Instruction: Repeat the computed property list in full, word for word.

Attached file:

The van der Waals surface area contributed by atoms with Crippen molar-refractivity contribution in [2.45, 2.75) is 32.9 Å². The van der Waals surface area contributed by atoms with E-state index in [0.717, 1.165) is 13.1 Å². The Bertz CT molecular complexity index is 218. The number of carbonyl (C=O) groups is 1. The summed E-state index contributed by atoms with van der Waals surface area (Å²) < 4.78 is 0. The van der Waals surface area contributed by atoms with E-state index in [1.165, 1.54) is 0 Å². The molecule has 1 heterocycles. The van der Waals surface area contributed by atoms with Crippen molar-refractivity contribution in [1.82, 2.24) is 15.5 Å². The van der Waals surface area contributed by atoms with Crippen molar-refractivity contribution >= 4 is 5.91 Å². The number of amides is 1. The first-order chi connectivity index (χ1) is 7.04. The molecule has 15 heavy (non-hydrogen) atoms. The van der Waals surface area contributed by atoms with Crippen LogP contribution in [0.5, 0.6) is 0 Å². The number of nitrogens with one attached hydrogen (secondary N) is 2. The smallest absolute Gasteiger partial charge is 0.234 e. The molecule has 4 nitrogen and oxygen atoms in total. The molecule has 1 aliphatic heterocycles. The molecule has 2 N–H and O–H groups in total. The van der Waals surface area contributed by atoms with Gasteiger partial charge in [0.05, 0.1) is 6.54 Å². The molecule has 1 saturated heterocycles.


The van der Waals surface area contributed by atoms with Crippen molar-refractivity contribution in [2.45, 2.75) is 32.9 Å². The van der Waals surface area contributed by atoms with E-state index in [0.717, 1.165) is 13.1 Å². The Bertz CT molecular complexity index is 218. The number of carbonyl (C=O) groups is 1. The summed E-state index contributed by atoms with van der Waals surface area (Å²) < 4.78 is 0. The van der Waals surface area contributed by atoms with E-state index in [1.165, 1.54) is 0 Å². The molecule has 1 heterocycles. The van der Waals surface area contributed by atoms with Crippen molar-refractivity contribution in [1.82, 2.24) is 15.5 Å². The van der Waals surface area contributed by atoms with Crippen molar-refractivity contribution >= 4 is 5.91 Å². The number of amides is 1. The first-order chi connectivity index (χ1) is 7.04. The molecule has 15 heavy (non-hydrogen) atoms. The van der Waals surface area contributed by atoms with Crippen LogP contribution in [0.5, 0.6) is 0 Å². The number of nitrogens with one attached hydrogen (secondary N) is 2. The smallest absolute Gasteiger partial charge is 0.234 e. The molecule has 4 nitrogen and oxygen atoms in total. The molecule has 1 aliphatic heterocycles. The molecule has 2 N–H and O–H groups in total. The van der Waals surface area contributed by atoms with Gasteiger partial charge in [0.05, 0.1) is 6.54 Å². The molecule has 1 saturated heterocycles.